Iran does not manufacture 81mm mortar shells. According to a report offered by the Jaffee Center for Strategic Studies at Tel Aviv University, connected to the Saban Center for Middle East Policy at the neocon Brookings Institute, the smallest mortar produced by Iran is the 107mm M-30. This information is included in the JCSS’s “Middle East Military Balance,” updated last February. It can be read in this PDF file on page 15. According to JCSS, “The Middle East Military Balance has been the most authoritative source on Middle Eastern Armies since 1983.”

Even stranger, these shells are marked in Roman script using the Gregorian calendar... Iran is an Islamic state. Iran uses the aptly named Iranian calendar. Iran also uses the Farsi script, and past artifacts of the Iranian military have been documented as sticking to this practice.

Isn't that odd? Iranian armaments, including mortar shells, have markings in the Farsi language on them when discovered in the Sudan in 1997, but Iranian arms alleged to have killed 170 US soldiers in Iraq have no Farsi markings on them when captured in 2007. Even odder, most US troop deaths (by far) have occurred in the Sunni areas of Iraq (e.g., Anbar province, around Tikrit, West Baghdad), but these Iranian arms are supposedly being delivered to Shi'a militias.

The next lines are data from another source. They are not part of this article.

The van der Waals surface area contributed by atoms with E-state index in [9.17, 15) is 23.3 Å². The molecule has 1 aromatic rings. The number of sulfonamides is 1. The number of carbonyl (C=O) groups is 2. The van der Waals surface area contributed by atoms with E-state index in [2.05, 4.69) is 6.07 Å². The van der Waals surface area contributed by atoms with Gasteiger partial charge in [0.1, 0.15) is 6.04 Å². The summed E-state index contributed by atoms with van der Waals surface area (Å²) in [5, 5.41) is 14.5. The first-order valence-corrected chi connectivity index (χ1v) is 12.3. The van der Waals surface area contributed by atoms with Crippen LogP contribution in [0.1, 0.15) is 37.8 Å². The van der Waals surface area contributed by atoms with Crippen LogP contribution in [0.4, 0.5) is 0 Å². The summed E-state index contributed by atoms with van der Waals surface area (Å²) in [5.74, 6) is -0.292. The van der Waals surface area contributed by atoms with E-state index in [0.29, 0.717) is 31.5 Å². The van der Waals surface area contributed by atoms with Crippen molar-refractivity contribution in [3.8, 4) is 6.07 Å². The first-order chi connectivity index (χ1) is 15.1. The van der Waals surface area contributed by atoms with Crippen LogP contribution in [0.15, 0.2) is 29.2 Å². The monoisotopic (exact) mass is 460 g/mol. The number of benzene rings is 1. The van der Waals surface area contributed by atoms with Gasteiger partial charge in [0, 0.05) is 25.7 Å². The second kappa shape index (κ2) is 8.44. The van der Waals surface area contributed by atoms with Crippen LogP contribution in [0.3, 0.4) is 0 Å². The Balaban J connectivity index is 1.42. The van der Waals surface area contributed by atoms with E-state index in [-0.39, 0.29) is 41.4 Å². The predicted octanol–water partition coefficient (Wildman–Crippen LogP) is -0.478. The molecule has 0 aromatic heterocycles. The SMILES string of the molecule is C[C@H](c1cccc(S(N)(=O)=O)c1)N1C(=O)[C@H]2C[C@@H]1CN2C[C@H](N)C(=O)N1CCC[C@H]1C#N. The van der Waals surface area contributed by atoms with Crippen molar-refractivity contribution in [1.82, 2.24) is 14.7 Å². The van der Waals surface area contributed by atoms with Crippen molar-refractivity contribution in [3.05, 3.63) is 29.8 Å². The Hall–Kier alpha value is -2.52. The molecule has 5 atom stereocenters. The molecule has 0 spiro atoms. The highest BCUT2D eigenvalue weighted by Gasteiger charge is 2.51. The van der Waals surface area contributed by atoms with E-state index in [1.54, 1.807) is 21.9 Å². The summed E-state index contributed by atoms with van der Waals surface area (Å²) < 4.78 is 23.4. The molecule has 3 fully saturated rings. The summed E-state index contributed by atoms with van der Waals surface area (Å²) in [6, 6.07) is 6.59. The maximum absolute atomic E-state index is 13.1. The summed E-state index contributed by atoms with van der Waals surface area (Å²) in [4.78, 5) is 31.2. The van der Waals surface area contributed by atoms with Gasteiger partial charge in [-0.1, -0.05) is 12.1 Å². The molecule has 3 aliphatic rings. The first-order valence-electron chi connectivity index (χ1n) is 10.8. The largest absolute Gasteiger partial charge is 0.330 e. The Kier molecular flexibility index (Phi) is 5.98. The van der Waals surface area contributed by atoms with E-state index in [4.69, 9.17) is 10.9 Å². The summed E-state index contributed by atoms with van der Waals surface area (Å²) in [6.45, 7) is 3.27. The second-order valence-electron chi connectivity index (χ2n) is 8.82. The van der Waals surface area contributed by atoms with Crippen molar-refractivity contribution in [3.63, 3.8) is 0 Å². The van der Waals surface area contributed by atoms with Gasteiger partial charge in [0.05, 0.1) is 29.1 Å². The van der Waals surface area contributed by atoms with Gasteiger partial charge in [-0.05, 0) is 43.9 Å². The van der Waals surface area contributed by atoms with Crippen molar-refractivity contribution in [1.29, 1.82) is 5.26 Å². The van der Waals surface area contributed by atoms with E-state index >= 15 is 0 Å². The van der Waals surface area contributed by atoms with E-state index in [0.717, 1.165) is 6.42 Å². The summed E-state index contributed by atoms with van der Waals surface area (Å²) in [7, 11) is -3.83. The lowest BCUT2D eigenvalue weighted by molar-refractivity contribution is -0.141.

Surely, Bush and his cronies don't expect us to just roll over and accept this. As the saying goes:

"There's an old saying in Tennessee — I know it's in Texas, probably in Tennessee — that says, fool me once, shame on — shame on you. Fool me — you can't get fooled again." —President George W. Bush, Nashville, Tenn., Sept. 17, 2002

Of course, seeing as the man can't even remember how this folky old saw goes, maybe he doesn't really understand what it means.

On the other hand, Bush believes at this point that he can pretty much do as he pleases. His concept of a "Unitary Presidency" seen most readily in his policy of signing statements, has made a mockery of the concept of the separation of powers and the system of checks and balances. Maybe he was napping in American Government class in High School, because while he has sworn to uphold and defend the Constitution, it seems to me that he has done more than any terrorist ever could to destroy some of the keystones of that document.

As Findlaw columnist Edward Lazarus recently showed, the President does not have unlimited executive authority, not even as Commander-in-Chief of the military. Our government was purposely created with power split between three branches, not concentrated in one.
Separation of powers, then, is not simply a talisman: It is the foundation of our system. James Madison wrote in The Federalist Papers, No. 47, that:
The accumulation of all powers, legislative, executive, and judiciary, in the same hands, whether of one, a few, or many, and whether hereditary, self-appointed, or elective, may justly be pronounced the very definition of tyranny.